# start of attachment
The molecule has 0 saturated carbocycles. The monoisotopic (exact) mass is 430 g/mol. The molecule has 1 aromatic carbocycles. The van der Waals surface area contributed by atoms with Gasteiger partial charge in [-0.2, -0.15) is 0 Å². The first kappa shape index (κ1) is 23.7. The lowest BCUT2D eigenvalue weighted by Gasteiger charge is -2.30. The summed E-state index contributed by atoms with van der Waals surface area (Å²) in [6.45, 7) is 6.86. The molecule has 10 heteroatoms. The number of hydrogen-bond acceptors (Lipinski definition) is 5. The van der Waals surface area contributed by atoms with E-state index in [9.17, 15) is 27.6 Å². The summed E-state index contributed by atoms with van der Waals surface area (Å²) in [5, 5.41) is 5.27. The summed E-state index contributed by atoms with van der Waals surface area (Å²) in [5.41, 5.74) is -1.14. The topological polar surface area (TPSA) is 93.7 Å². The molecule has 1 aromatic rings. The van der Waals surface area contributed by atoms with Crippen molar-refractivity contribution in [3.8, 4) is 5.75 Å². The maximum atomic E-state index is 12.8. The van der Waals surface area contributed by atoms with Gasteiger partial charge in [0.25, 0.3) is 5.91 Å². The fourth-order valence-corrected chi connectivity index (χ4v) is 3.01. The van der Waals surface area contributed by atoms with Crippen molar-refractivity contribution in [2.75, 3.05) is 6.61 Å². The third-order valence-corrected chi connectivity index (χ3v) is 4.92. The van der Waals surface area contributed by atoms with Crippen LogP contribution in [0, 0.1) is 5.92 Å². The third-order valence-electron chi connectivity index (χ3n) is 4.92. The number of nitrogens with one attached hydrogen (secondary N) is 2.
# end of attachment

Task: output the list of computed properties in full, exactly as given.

The molecule has 0 saturated carbocycles. The monoisotopic (exact) mass is 430 g/mol. The molecule has 1 aromatic carbocycles. The van der Waals surface area contributed by atoms with Gasteiger partial charge in [-0.2, -0.15) is 0 Å². The first kappa shape index (κ1) is 23.7. The lowest BCUT2D eigenvalue weighted by Gasteiger charge is -2.30. The summed E-state index contributed by atoms with van der Waals surface area (Å²) in [6.45, 7) is 6.86. The molecule has 10 heteroatoms. The number of hydrogen-bond acceptors (Lipinski definition) is 5. The van der Waals surface area contributed by atoms with E-state index in [9.17, 15) is 27.6 Å². The summed E-state index contributed by atoms with van der Waals surface area (Å²) in [5, 5.41) is 5.27. The summed E-state index contributed by atoms with van der Waals surface area (Å²) in [5.41, 5.74) is -1.14. The topological polar surface area (TPSA) is 93.7 Å². The molecule has 1 aromatic rings. The van der Waals surface area contributed by atoms with Crippen molar-refractivity contribution in [3.8, 4) is 5.75 Å². The maximum atomic E-state index is 12.8. The van der Waals surface area contributed by atoms with Gasteiger partial charge in [0.25, 0.3) is 5.91 Å². The fourth-order valence-corrected chi connectivity index (χ4v) is 3.01. The van der Waals surface area contributed by atoms with Crippen molar-refractivity contribution in [2.75, 3.05) is 6.61 Å². The third-order valence-corrected chi connectivity index (χ3v) is 4.92. The van der Waals surface area contributed by atoms with Crippen LogP contribution in [0, 0.1) is 5.92 Å². The third-order valence-electron chi connectivity index (χ3n) is 4.92. The number of nitrogens with one attached hydrogen (secondary N) is 2.